Several New Jersey health care workers received their second dose of Pfizer’s COVID-19 vaccine on the morning of Jan. 4, as the state and nation fall behind a December goal for administering the vaccine.
Maritza Beniquez, an emergency room nurse at University Hospital in Newark, received her second dose on Monday, after she was the recipient of the first dose of the COVID-19 vaccine in New Jersey on Dec. 15.
Beniquez’s vaccination, according to New Jersey Health Commissioner Judith Persichilli, marked a “historic day” for the state. Persichilli and Gov. Phil Murphy were on hand for the inaugural shot last month, as well as the one on Jan. 4.
“I now have body armor,” Beniquez remarked immediately after she received the dosage. “At the end of this month I will be 95% immune. That’s a big deal.”
The state and national vaccination rollout have been plagued by delays, as the Trump administration puts the responsibility on cash-strapped state and local health departments.
Federal officials promised that 20 million COVID-19 vaccine doses would be administered by the end of December. Instead the nation administered roughly 3 million doses, or about 20% of the available supply, according to data from the federal Centers for Disease Control and Prevention.
And of the 265,000 Moderna and Pfizer doses New Jersey received in December, the shot was administered to 72,657 residents by the end of the month, leaving over 70% of doses unused.
State health officials lamented the lack of personnel to deliver the vaccine, and problems with logistics and the timing of dosage delivery.
“We are in the process of setting up hundreds of these [vaccination] locations, some of them are going to be mega sites, and we have to schedule,” the governor said at a Dec. 30 COVID-19 briefing. “Remember, you need health care workers to do this. I’m not qualified to deliver these vaccines.”
As of Monday, 101,476 New Jerseyans received the COVID -19 vaccination, most of them the first dosage, out of the 400,000 doses the state has received.
Two of the six mega-sites are slated to open this week – one at Rockaway Townsquare in Morris County and the other at Rowan College in Gloucester County – according to Persichilli.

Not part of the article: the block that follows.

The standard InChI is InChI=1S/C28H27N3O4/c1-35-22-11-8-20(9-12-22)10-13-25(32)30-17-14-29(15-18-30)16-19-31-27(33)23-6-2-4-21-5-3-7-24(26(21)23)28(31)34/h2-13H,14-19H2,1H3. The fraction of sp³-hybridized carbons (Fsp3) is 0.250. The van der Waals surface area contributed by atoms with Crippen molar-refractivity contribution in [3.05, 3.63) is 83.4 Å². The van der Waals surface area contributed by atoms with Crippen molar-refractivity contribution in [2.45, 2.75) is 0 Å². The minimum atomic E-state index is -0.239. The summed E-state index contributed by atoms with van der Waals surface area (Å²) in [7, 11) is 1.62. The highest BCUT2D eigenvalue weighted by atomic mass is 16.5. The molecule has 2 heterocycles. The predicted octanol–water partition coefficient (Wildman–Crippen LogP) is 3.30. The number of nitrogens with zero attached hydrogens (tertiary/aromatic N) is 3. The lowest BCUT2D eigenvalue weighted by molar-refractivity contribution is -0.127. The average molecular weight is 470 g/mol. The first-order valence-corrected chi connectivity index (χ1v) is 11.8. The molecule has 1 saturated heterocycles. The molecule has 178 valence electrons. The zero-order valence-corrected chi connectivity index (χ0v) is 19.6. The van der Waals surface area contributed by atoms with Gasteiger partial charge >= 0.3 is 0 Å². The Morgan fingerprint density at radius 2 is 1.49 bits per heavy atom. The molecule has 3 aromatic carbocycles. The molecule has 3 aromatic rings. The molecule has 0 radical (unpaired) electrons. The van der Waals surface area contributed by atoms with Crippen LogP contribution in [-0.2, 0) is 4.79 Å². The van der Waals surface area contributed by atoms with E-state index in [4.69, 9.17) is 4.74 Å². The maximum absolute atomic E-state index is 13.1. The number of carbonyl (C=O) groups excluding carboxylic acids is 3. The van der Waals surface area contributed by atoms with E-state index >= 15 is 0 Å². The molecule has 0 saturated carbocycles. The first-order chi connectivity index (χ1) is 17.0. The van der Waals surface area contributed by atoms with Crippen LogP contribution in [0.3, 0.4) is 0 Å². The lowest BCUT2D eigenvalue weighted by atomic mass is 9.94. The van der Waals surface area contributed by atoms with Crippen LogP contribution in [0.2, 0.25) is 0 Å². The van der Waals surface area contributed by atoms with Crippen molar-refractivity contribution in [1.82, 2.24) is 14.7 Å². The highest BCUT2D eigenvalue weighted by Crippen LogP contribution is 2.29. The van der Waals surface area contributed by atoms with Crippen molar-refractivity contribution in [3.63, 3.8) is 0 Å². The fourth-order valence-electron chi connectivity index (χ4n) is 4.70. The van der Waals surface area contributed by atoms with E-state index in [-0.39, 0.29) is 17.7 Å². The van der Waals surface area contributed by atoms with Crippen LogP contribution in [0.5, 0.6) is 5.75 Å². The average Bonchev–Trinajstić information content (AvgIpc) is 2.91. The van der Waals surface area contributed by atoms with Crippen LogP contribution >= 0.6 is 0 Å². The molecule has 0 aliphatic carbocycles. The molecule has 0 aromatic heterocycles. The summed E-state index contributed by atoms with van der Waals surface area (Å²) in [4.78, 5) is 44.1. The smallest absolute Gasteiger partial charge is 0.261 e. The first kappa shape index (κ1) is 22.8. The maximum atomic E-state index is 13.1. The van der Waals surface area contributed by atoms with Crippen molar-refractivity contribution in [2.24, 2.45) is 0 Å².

Persichilli contended last week that the arrival of the Moderna doses shortly before Christmas led to inevitable delays, and that many were simply worried about getting the vaccine before the holidays for fear of falling ill.
“People after the holidays will be lining up,” she said on Monday.
The federal COVID-19 relief bill includes billions of dollars to bolster local rollouts of the vaccine.
The vaccination process is a key component of getting the COVID-19 pandemic under control, and lifting the myriad of business restrictions put in place to halt the spread of the virus.
Nationally, COVID-19 fatalities, daily cases and hospitalizations have hit all-time record highs. While those metrics in New Jersey are considerably higher than they were in the summer and rival those seen during the first wave, they began to plateau in late December.
Under the state’s vaccine plan, health care workers will be among the first segment of the state population to receive the COVID-19 shot, known as Group 1A.
Long-term care residents – such as at senior centers, veterans and group homes – as well as psychiatric hospitals, and inmates and correctional staff, are also part of this group.
Group 1B would include frontline essential workers – like transit workers, firefighters and food service workers – and adults over the age of 75. Group 1C includes other essential workers, and those living in crowded conditions, such as college students.
Anthony Fauci, the nation’s top infectious disease expert, told ABC News over the weekend that the U.S. could begin vaccinating as many as 1 million people a day by as soon as mid-January.
“[S]ome little glimmer of hope is that in the last 72 hours they’ve gotten 1.5 million doses into people’s arms, which is an average of about 500,000 a day,” he said on Jan. 3.
Editor’s Note: This article was updated on Jan. 4, 2021 at 1:52 p.m. to add the total number of New Jerseyans that received a COVID-19 vaccination.